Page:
Locating Ye'yumnuts Within Cowichan Territories

The oral and archaeological records of Ye’yumnuts points to its many integral connections to the larger Cowichan cultural and natural landscape.

Below is an interactive map (which has a legend that can be viewed by clicking on the icon in the upper left corner) which provides examples of some of these connections. Wander the map to see traditional food resources, neighbouring communities, and the source locations for some of the materials that artifacts found at Ye'yumnuts were made from.

The different layers of each map can be viewed in the thumbnail map windows by clicking on the icon in the upper left corner.
The map may be expanded and viewed in full screen mode by clicking on the icon in the upper right corner.

Navigating the Map

Ye'yumnuts and Food Resources

Ye'yumnuts is not an isolated site on its own, it is integrally connected to broader Cowichan territories and beyond. We can see this from the remains of food and food preparation found in the archaeological excavations. By connecting these remains to their nearby sources we can see the connections between Ye’yumnuts and the surrounding environment. For example, archaeological excavations came across remains of herring, lingcod, salmon, halibut and shellfish. Evidence of camas pit cooking was also found on the site.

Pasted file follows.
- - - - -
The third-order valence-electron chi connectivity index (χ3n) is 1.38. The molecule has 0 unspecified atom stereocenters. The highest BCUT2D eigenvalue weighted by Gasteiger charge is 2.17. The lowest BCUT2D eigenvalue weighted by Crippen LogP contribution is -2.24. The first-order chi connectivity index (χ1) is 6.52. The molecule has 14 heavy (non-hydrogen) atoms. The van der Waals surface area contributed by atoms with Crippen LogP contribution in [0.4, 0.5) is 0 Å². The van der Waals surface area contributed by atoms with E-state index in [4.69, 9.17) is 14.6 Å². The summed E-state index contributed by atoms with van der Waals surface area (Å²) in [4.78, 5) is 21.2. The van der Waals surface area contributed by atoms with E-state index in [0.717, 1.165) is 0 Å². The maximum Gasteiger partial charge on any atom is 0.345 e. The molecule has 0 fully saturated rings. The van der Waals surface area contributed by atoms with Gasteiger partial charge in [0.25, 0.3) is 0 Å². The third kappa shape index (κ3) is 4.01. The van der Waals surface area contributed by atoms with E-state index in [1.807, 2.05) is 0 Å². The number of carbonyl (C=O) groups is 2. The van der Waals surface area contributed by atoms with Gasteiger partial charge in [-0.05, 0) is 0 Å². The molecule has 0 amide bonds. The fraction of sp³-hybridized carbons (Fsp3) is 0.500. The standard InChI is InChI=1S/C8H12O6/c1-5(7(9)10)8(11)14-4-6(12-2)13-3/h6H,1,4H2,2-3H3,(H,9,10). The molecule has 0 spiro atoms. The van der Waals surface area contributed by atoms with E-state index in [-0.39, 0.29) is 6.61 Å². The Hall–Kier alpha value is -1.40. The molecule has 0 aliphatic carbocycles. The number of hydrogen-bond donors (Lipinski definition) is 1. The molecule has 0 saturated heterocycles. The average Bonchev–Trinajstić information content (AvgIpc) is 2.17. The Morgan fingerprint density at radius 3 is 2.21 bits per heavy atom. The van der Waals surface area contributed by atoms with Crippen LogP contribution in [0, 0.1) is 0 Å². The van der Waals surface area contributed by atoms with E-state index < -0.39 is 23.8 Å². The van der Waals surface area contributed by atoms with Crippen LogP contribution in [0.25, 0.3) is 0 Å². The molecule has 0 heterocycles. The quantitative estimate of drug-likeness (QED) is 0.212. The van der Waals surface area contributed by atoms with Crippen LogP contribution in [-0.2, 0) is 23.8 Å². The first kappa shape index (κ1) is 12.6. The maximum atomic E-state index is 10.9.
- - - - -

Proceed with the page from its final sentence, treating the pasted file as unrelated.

To show where these resources are found, the map shows a "proximity analysis". These are lines representing what is a 3 hour and 8 hour travel from Ye'yumnuts by foot and canoe. Though we may not know exactly which places were used for harvesting these resources, people living at Ye'yumnuts could easily have travelled these distances as part of their daily lives.

Garry oak meadows, clam beds and some salmon and lingcod fishing areas, as well as all of the surrounding Cowichan settlements, are within the 3 hour area, indicating a close connection to Ye'yumnuts.

Most of the fishing areas for salmon and halibut, and all herring fishing areas, are slightly further afield. Notably, all of the herring fishing areas and the majority of herring spawning sites are in the 8 hour area, even though herring is the most prevalent species in the archaeological record of Ye'yumnuts. For the people of Ye'yumnuts to be eating so much herring there must have been a lot of movement and political connections between communities.

Listen to Cowichan Elder Luschiim talk about the connection between Ye'yumnuts and the surrounding landscape.

The data about nearby fishing sites come from data about contemporary commercial and recreational harvesting. This contemporary data is used as a proxy for where productive fishing areas for specific species are. The areas of productive clam beaches are shown in proxy by intertidal areas in the area. The proximity lines are approximate only and assume overland travel of 4 km/hr and over water travel of 6 km/hr.